5 Shake the canister, then squirt the chocolate onto the base of the 2.6-litre plastic container. Put on the lid, then place the container in the vacuum storage bag. Position the storage bag’s valve over the hole in the container’s lid. Switch on the vacuum cleaner and place the hose on the valve to suck the air out of the bag. The chocolate should rise and be riddled with small bubbles. As soon as it does so, remove the vacuum and close the valve as quickly as possible. To set the chocolate, place the box — still in the vacuum bag — in the fridge until required.
Flourless chocolate sponge
65g top-quality dark chocolate (such as Amedei’s Toscano Black 66%)7 egg yolks (140g)130g unrefined caster sugar 15g good-quality cocoa powder (such as Green & Black’s Organic), sifted 5 egg whites (150g)
1 Preheat the oven to 180C/350F/Gas Mark 4. Line a 21.5cm x 31.5cm brownie tin with greaseproof paper or a little butter.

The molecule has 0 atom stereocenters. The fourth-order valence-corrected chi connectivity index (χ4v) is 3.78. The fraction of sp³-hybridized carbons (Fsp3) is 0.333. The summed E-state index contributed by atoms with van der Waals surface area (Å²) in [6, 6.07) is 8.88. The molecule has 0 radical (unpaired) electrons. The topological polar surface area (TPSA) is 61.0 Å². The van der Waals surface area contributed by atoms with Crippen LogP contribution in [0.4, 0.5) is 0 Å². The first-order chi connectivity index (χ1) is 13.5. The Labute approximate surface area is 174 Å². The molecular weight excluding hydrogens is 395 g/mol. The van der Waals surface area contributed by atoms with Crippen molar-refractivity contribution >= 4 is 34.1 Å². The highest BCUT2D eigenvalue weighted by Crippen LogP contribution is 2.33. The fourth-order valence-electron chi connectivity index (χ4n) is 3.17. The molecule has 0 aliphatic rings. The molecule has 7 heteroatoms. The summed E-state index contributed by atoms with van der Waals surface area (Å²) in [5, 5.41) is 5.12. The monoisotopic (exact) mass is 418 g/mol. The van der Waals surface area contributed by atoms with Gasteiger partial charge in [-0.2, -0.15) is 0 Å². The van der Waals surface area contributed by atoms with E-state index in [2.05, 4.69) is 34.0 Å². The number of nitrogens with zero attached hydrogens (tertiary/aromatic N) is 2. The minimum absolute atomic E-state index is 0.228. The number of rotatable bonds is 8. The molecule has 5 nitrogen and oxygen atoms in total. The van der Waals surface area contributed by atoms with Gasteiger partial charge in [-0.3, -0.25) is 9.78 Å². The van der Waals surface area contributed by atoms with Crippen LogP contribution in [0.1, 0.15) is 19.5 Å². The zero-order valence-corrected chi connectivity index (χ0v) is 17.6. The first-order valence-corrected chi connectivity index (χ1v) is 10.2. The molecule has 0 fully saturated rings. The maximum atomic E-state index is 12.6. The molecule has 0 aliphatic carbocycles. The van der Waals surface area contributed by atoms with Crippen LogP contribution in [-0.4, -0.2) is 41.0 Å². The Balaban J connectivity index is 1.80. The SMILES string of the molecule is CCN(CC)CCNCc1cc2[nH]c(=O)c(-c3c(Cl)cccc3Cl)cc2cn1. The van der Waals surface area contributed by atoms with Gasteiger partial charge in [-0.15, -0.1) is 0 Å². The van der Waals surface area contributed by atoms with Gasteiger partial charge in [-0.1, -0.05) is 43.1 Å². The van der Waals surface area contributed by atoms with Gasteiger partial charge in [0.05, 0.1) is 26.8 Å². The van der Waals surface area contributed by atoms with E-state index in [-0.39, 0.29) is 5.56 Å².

2 Break the chocolate into chunks and place in a glass bowl. Place the bowl over a saucepan of simmering water and let the chocolate melt (or heat the chocolate at high power in a microwave for 1–2 minutes). Leave to cool.
3 Beat the egg yolks with 65g of the caster sugar for 5 minutes, or until white and thick. (A food mixer with a whisk attachment can perform this task.) Stir in the cocoa powder and the melted, cooled chocolate.
4 Whisk the egg whites with the remaining sugar in a separate bowl until soft peaks form. (The mixer can do this job too. If you have only one mixer bowl, a similarly sized glass or stainless steel bowl will work. Make sure it is spotlessly clean: a dirty bowl is the most common reason for egg whites not stiffening.)
5 Gradually fold the egg whites into the egg-yolk mixture, then pour this mixture into the brownie tin and bake for 20–25 minutes. The surface of the cake will look a little dry when removed from the oven, and it may sink slightly. Leave it to cool before cutting into three 8cm x 18cm rectangles.
2 sheets of leaf gelatin 5 egg yolks (100g)90g unrefined caster sugar 250ml whole milk 220ml whipping cream 20ml top-quality kirsch
1 Line a 21.5cm x 31.5cm brownie tin with clingfilm.
2 Place the sheets of gelatin in a small bowl and pour over 100ml cold water. Leave for 15 minutes, until soft.
3 Beat the egg yolks with the sugar for 5 minutes, or until white and thick. (The food mixer can do this job.)